The second urgent need is that leaders must be intentional about including women in strategic initiatives. Create opportunities for women to showcase their talent and advance their careers. This may mean that people in leadership positions need to address their unconscious biases. When our industry is infected with unconscious bias, it’s difficult for women to get equal opportunities. Leaders need to put an unconscious bias in check and commit to growing woman leaders by intentionally putting women in roles that allow them to stretch and show what they can bring to the table.  

Remember that this is just as good for the bottom line as it is for women because keeping women in tech is good for tech.

What is one thing that you wish more people knew about supporting women in technology?

I wish more people would open their eyes to a fresh idea of what a leader could look, sound, and act like. There are differences between female and male leadership, and many women don’t fit outdated notions about what makes a successful leader. Letting go of those preconceptions can open doors.

Also, start young. I love that more organizations are marketing STEM to young girls now. We need to show girls that STEM is fun and impactful and that if they work in STEM, they can build products that change the way we live for good. We want girls to use their extraordinary talents in STEM to shape this world now and in the future.

What is one piece of advice you’d like to share with anyone reading?

First, tech is becoming a basic language and it’s necessary for us to be versed in it to make sure that it is serving us well. Even jobs that aren’t considered technical now require a level of tech literacy, from designing to legal services to medicine.  When you open yourself up to knowing what’s new and understanding it, you open yourself up to more opportunities and ways to apply yourself.

Second, if you are a woman in technology, it might seem like the future is bleak right now because of the recent economic environment. But remember that this is a cyclical industry. Don’t let the downturn right now dampen your desire to do more, or grow more, or find new things to do in technology. Your career path might have a slower start than you envisioned, but your ideas and capabilities are needed in technology and business.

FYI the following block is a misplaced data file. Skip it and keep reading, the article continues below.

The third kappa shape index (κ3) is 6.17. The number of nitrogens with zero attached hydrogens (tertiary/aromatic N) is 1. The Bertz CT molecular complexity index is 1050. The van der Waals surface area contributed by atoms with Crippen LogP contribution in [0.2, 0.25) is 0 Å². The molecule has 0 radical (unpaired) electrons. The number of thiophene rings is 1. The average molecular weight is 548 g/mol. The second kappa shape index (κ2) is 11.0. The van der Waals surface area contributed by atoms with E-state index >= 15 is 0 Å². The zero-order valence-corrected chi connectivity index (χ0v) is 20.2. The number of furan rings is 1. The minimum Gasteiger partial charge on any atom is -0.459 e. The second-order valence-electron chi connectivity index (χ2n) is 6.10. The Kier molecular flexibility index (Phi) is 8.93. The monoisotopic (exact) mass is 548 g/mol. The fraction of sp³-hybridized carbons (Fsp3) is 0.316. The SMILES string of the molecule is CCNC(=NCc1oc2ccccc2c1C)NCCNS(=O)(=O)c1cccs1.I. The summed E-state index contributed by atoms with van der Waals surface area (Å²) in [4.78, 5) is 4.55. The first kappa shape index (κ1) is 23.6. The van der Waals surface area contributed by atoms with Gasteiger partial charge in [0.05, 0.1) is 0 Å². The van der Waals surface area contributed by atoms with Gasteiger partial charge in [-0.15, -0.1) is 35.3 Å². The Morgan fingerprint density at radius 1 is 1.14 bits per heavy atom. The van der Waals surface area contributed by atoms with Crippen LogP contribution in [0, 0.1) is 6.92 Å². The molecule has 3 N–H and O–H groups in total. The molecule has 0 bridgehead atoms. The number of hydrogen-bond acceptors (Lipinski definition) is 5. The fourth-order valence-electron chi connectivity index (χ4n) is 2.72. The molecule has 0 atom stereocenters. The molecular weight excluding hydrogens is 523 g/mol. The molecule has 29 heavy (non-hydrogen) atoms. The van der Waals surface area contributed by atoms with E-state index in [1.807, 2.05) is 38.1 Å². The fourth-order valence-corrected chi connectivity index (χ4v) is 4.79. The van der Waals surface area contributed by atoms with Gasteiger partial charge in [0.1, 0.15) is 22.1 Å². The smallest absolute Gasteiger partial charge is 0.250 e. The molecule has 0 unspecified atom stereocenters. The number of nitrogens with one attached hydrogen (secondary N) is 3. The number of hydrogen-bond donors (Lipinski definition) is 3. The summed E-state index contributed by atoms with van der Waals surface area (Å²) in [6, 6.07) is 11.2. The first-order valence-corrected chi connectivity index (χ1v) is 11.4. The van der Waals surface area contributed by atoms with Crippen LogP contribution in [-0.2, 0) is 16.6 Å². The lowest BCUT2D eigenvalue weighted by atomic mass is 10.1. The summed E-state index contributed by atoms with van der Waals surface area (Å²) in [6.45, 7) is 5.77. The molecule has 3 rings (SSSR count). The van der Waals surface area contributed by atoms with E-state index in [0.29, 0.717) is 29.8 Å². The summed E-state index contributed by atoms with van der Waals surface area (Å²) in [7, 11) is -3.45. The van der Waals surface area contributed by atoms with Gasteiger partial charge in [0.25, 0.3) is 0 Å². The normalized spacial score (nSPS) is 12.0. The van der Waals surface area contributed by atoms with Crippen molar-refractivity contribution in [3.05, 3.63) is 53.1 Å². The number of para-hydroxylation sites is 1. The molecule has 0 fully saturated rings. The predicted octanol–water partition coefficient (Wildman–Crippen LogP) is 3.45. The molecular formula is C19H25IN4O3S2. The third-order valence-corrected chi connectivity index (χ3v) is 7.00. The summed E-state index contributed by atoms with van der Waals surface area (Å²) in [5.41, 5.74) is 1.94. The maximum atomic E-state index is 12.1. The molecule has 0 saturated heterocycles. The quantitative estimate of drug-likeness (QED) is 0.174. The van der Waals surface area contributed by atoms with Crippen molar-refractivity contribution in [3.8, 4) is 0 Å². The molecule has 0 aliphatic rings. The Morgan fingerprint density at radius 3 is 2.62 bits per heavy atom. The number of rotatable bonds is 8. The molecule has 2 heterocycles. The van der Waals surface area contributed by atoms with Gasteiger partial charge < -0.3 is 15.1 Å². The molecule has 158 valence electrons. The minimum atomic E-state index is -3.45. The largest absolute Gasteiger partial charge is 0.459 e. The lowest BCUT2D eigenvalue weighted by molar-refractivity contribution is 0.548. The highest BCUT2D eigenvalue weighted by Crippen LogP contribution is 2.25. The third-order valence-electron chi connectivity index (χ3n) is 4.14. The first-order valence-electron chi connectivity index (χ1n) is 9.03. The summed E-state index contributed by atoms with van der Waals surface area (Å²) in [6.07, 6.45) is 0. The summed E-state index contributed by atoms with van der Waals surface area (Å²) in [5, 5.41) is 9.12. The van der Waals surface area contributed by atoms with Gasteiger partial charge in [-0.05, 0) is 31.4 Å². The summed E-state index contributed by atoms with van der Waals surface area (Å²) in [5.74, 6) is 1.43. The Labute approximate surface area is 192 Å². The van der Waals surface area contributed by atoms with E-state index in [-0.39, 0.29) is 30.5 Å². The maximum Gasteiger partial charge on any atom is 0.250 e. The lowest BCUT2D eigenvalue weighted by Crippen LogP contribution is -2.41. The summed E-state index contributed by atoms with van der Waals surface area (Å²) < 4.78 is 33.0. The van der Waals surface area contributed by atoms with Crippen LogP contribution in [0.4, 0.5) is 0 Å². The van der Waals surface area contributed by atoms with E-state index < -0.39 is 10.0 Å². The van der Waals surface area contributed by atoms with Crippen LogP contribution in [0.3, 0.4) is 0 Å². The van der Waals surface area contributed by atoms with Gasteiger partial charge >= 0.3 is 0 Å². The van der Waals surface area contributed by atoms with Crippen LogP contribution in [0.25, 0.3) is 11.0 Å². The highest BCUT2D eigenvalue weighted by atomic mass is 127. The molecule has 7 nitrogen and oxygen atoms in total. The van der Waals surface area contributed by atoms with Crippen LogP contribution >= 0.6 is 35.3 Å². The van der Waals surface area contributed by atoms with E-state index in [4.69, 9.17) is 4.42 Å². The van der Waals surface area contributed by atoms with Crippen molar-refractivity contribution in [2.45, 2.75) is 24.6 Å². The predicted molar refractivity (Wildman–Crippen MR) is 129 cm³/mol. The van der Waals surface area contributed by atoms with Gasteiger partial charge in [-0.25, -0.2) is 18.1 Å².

My advice is to keep swimming. Network. Please don’t leave the workforce. Keep contributing. Keep at it.

What trends are you seeing in technology?

First, AI is changing productivity, and even managing to be somewhat accurate. The next trend will be that AI will be trained to improve its performance for less mainstream uses and audiences. For example, AI voice recognition had been trained to understand the tonation of dominant demographics, and we must expand the training of these AI models to cover minority cases.  Broadening the datasets used in training could help to improve accuracy.

And speaking of AI, we also need to be thoughtful about how to apply strategy to AI deployments. It’s a good tool, and people are excited. Businesses need to think about how it helps differentiate their value prop with accuracy, of course.  

Second, businesses are scrutinizing the cost and economics of technology. For the past few years, there has been an insatiable appetite for technology and gadgets, especially in the health tech space. Investors are slowing down to question the economic value of these technologies and what it takes to keep them out there.

Third, globalization is changing cybersecurity. People want a seamless interconnected experience as we move from one tech to another, so we are sharing data and it is being used in ever-expanding ways. Business needs to care about cybersecurity if they want to operate in countries with strict security rules (including but not limited to most of Europe and the US). And if your brand is going to depend on customer trust, it takes just one major breach for customers to go to the next supplier. And one breach could also result in the loss of future opportunities and supplier considerations. Businesses are watching security more closely than ever for these reasons.

What tech does the world need now more than ever?

The number of climate change-related natural disasters and the extent of them are alarming. My greatest hope is that technology can help solve our global environmental issue. It’s the most important issue in our time.